Lost Packets issue 6

Will’s will goes online

Nearly 400 years since the infamous playwright put down his quill in lieu of non-earthly delights, fans of William Shakespeare can view his actual will online. The will, in which Shakespeare bequeathed his “second-best bed” to his wife, has been put on the Net by the U.K. National Archives at www.documentsonline.pro.gov.uk. The will, dated March 25, 1616, was written less than one month before the playwright died and contains three of the last six surviving examples of his signature. Shakespeare is amongst other famous individuals whose last wishes are also posted on the site, including Sir Francis Drake and Jane Austen.

PayPal pays up US$150,000

PayPal, the largest U.S.-based online payment service, found itself in hot water with the State of New York last month when it was forced to pay US$150,000 in penalties for misrepresenting its policy on repayment when merchandise fails to arrive. PayPal has also been ordered to pay New York state investigation costs and will have to clearly describe consumer rights, including conditions or limitations on their rights and refund policies. According to a statement from U.S. Attorney General Eliot Spitzer, PayPal had specifically stated that it offered the same rights and protections of a traditional credit card transaction. However, Spitzer’s office claimed consumers were often denied those rights. PayPal creates accounts for buyers and sellers using the Internet, including PayPal’s parent organization, eBay. The service allows buyers and sellers to exchange money via e-mail.

Church of England offers online worship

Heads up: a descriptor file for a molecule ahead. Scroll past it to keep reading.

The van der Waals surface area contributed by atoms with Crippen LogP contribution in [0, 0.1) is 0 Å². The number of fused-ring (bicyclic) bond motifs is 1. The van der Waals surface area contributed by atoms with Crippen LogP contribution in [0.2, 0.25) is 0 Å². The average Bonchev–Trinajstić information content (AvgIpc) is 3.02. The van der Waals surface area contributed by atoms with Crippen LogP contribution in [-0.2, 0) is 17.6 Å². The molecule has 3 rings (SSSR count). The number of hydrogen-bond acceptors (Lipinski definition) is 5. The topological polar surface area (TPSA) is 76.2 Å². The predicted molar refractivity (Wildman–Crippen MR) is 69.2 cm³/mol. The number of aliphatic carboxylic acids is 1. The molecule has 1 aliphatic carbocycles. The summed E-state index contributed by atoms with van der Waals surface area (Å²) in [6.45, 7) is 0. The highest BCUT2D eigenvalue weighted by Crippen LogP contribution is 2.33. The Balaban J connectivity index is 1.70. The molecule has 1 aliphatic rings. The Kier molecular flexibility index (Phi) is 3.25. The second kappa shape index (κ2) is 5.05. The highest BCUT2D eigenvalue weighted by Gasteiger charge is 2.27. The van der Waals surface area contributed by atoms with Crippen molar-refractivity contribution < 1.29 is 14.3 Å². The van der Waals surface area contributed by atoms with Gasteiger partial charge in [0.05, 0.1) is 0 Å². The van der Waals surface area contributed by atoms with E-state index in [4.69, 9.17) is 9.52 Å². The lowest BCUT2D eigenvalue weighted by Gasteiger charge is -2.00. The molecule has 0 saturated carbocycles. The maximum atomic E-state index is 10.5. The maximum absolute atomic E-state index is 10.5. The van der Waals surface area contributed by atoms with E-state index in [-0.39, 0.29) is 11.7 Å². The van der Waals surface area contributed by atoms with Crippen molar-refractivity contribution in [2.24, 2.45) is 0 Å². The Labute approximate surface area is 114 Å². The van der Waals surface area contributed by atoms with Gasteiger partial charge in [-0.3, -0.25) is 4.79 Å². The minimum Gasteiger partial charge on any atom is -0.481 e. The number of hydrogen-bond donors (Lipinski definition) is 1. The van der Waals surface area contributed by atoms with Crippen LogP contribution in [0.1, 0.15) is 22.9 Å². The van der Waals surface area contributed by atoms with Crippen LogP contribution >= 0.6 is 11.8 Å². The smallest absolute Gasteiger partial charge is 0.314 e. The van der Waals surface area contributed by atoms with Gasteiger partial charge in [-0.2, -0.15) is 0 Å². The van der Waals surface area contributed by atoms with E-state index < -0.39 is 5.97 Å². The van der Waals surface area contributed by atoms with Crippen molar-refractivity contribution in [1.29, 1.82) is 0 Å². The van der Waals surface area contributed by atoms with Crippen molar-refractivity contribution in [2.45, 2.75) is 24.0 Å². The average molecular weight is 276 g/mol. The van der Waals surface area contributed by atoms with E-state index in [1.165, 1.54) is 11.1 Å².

Providing a Christian community for “those who wish to explore Christian discipleship but who are not able or do not wish to join a local congregation,” the Church of England has joined the fray as a member of the virtual world. The Church announced Internet Church, or i-church, last month and invited parishioners to apply for the position of Web pastor. According to the Church’s Web site, the online congregation comes at a time when the Church of England is suffering from a declining attendance — a mere two per cent of the nation on an average Sunday. The Church stated that the target of i-church is for busy believers who travel a great deal or who are unable to attend regularly. “i-church can support them spiritually wherever they are in the world,” the Web site states. Visit http://www.cofe.anglican.org/ for more information.

eBay halts auction of girls

A Taiwanese sale allegedly offering three Vietnamese girls for a starting bid of US$5,400 on eBay was halted last month and all information regarding the auction has been handed over to Taiwanese police, the auctioning giant said in a statement. According to eBay, the auction, which commenced March 2 on its Taiwanese site, did not include a full description of what was being offered but said it was from Vietnam and would be shipped to Taiwan only. The posting included photos of three women, two of whom appeared to be no more than teenagers, according to reports. Vietnamese activist groups in Australia and the U.S. noticed the listing in early March and contacted eBay, which promptly pulled the auction. The San Jose-based auction giant forbids the sale or purchase of humans, alive or dead.

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